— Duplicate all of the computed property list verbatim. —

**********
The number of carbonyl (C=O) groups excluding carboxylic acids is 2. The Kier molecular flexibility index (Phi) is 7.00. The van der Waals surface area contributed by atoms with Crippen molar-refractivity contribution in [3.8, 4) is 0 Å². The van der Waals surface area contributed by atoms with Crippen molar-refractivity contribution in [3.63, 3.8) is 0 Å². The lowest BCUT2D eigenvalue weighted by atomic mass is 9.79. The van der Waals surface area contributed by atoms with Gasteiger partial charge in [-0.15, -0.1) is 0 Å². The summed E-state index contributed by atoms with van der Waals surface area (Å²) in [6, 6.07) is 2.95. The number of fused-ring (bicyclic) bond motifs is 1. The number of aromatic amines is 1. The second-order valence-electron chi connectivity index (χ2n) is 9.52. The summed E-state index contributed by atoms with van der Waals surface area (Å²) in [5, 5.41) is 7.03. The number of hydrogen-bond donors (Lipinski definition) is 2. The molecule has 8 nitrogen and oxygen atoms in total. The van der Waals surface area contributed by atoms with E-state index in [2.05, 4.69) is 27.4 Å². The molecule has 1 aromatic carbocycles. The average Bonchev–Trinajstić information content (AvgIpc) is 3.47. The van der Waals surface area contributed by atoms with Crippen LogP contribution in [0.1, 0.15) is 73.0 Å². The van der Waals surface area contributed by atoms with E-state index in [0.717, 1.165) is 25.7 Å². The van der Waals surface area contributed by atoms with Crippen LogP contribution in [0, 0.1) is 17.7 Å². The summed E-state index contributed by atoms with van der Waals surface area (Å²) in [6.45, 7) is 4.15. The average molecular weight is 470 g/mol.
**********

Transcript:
The number of carbonyl (C=O) groups excluding carboxylic acids is 2. The Kier molecular flexibility index (Phi) is 7.00. The van der Waals surface area contributed by atoms with Crippen molar-refractivity contribution in [3.8, 4) is 0 Å². The van der Waals surface area contributed by atoms with Crippen molar-refractivity contribution in [3.63, 3.8) is 0 Å². The lowest BCUT2D eigenvalue weighted by atomic mass is 9.79. The van der Waals surface area contributed by atoms with Gasteiger partial charge in [-0.15, -0.1) is 0 Å². The summed E-state index contributed by atoms with van der Waals surface area (Å²) in [6, 6.07) is 2.95. The number of fused-ring (bicyclic) bond motifs is 1. The number of aromatic amines is 1. The second-order valence-electron chi connectivity index (χ2n) is 9.52. The summed E-state index contributed by atoms with van der Waals surface area (Å²) in [5, 5.41) is 7.03. The number of hydrogen-bond donors (Lipinski definition) is 2. The molecule has 8 nitrogen and oxygen atoms in total. The van der Waals surface area contributed by atoms with E-state index in [2.05, 4.69) is 27.4 Å². The molecule has 1 aromatic carbocycles. The average Bonchev–Trinajstić information content (AvgIpc) is 3.47. The van der Waals surface area contributed by atoms with Crippen LogP contribution in [0.1, 0.15) is 73.0 Å². The van der Waals surface area contributed by atoms with E-state index in [0.717, 1.165) is 25.7 Å². The van der Waals surface area contributed by atoms with Crippen LogP contribution in [0, 0.1) is 17.7 Å². The summed E-state index contributed by atoms with van der Waals surface area (Å²) in [6.45, 7) is 4.15. The average molecular weight is 470 g/mol.